Whether you’re planning a trip to Japan or simply wish to learn more about the country, there are tons of resources and guides available. Reading books on Japanese culture and history are important for providing context and etiquette cues if you plan to visit the country.
Our list includes recommended Japanese books for children, nonfiction and fiction novels, and even a book of illustrated city maps. Traveling to Japan from the West can bring forth quite a culture shock; be prepared!
Children’s Books on Japanese Culture
ALL ABOUT JAPAN: STORIES, SONGS, CRAFTS AND GAMES FOR KIDS
by Willamarie Moore
Travel along with two friends, a boy from the country and a girl from the city, as they tour their homeland. Learn interesting details about their homes, families, favorite places, and holiday traditions.
THE TINY TRAVELER: JAPAN: A BOOK OF NATURE
by Misti Kenison
Part of the ‘Tiny Traveler’ series, this book invites toddlers on a journey through Japan. Cherry blossoms, bamboo, and volcanoes are illustrated in beautiful detail and color to keep little ones intrigued.
I LIVE IN TOKYO
by Mari Takabayashi
Follow along with seven-year-old Mimiko’s year – learn how she dresses, eats, and celebrates holidays. Learn Mimiko’s ten favorite Japanese meals and how she lives her life in Tokyo.
DODSWORTH IN TOKYO
by Tim Egan
Dodsworth and the duck are headed to the ‘Land of the Rising Sun’ where customs and manners are a large part of the culture. How long the duo will last traveling together in Japan is anyone’s guess!
Japanese Books for Grown Ups
PRETTY GOOD NUMBER ONE: AN AMERICAN FAMILY EATS TOKYO
by Matthew Amster-Burton
Learn the ins and outs of visiting Tokyo as three Americans vacation in a tiny apartment and learn to navigate the bustling city. Burton widely explores the often-misunderstood city of Tokyo through his humorous memoir, leaving few culinary stones unturned.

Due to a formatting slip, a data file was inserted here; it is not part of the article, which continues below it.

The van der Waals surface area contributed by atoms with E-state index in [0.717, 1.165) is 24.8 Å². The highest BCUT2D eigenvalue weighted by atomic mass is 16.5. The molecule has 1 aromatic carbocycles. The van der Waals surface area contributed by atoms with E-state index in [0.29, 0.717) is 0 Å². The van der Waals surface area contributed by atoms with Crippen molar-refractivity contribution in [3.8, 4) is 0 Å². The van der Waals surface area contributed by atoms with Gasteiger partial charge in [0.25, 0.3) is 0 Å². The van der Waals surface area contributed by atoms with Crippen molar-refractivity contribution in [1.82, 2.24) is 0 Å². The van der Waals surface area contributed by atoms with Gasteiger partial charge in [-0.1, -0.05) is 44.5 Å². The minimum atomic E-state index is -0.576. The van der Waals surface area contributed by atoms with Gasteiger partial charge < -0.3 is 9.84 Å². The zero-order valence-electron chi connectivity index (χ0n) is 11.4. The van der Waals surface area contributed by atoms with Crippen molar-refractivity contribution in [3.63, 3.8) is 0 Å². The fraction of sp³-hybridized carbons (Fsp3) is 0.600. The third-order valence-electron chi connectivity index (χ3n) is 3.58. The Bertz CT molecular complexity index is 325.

by Yasunari Kawabata
Nobel Prize Winning author Kawabata writes a riveting tale of wasted love set along the backdrop of Western Japan. A doomed love story about Shimamura, a weathy dilettante and Komako, a lowly geisha, is said to be Kawabata’s literary masterpiece.
THE TALE OF GENJI
by Murasaki Shikibu
Written more than a thousand years ago, and considered the world’s first novel, The Tale of Genji, has impacted Japanese culture for centuries, making it a must read before your Japanese trip. Prince Genji is the ideal Heian era courtier. He is skilled in poetry, dance, music and painting. The book follows his many loves and passions throughout his life, giving the reader and historians an inside look at court life during Murasaki’s time. The details of the book would go on to impact samurai life, future courtiers, as well as artists and artisans who would transpose the tales into the design of kimonos and handicrafts throughout history.
Note: This version translated by Kencho Suematsu was the first-ever translation in English. It is condensed, and a quarter length of the unabridged text. To read book in its entirety, grab the unabridged translated version HERE. Memoirs of a Geisha
Memoirs of a Geisha
by Arthur Golden
Read the exquisite tale of Sayuri, one of Japan’s most celebrated geisha working in Kyoto, Japan before and after World War II. The historical novel is told in the first person perspective and has been adapted to a highly successful movie.
JAPANLAND: A YEAR IN SEARCH OF WA
by Karin Muller
Karin Muller, a documentary filmmaker, spent a year in Japan on a personal quest to deepen her appreciation for ideals like commitment and devotion. Muller reveals the complexities of modern Japanese culture through her lens as a brilliant storyteller.
TOKYO ON FOOT
by Florent Chavouet
Chavouet, a graphic artist, spent six months exploring and sketching Tokyo. His creation, a personal and gritty guidebook of the city, includes hand-drawn maps and commentary about the local scene.
Japan, Funny Side Up
by Amy Chavez
Veteran Japan Times columnist, Amy Chavez provides a useful and witty guide to navigating Japanese culture. She shares cultural tips, thoughtful essays, and advice on what experiences you should go for and ones to avoid.
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